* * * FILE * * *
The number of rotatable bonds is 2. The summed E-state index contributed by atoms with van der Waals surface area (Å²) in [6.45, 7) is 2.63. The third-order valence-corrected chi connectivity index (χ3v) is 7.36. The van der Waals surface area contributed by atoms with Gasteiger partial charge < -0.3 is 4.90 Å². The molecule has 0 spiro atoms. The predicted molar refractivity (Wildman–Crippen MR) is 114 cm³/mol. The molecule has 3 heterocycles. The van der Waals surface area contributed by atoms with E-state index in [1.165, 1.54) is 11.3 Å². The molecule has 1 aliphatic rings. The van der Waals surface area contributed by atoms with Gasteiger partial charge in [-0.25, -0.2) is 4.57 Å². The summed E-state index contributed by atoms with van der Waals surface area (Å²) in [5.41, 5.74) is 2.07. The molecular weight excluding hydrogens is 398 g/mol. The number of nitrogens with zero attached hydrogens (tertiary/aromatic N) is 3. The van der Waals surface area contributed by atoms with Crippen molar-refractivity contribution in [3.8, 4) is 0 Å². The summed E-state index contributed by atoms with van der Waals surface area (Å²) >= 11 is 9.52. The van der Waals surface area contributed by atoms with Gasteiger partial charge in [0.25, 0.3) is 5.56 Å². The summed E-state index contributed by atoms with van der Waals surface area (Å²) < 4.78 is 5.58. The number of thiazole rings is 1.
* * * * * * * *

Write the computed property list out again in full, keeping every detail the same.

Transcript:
The number of rotatable bonds is 2. The summed E-state index contributed by atoms with van der Waals surface area (Å²) in [6.45, 7) is 2.63. The third-order valence-corrected chi connectivity index (χ3v) is 7.36. The van der Waals surface area contributed by atoms with Gasteiger partial charge < -0.3 is 4.90 Å². The molecule has 0 spiro atoms. The predicted molar refractivity (Wildman–Crippen MR) is 114 cm³/mol. The molecule has 3 heterocycles. The van der Waals surface area contributed by atoms with E-state index in [1.165, 1.54) is 11.3 Å². The molecule has 1 aliphatic rings. The van der Waals surface area contributed by atoms with Gasteiger partial charge in [-0.25, -0.2) is 4.57 Å². The summed E-state index contributed by atoms with van der Waals surface area (Å²) in [5.41, 5.74) is 2.07. The molecular weight excluding hydrogens is 398 g/mol. The number of nitrogens with zero attached hydrogens (tertiary/aromatic N) is 3. The van der Waals surface area contributed by atoms with Crippen molar-refractivity contribution in [3.8, 4) is 0 Å². The summed E-state index contributed by atoms with van der Waals surface area (Å²) >= 11 is 9.52. The van der Waals surface area contributed by atoms with Gasteiger partial charge in [0.25, 0.3) is 5.56 Å². The summed E-state index contributed by atoms with van der Waals surface area (Å²) < 4.78 is 5.58. The number of thiazole rings is 1.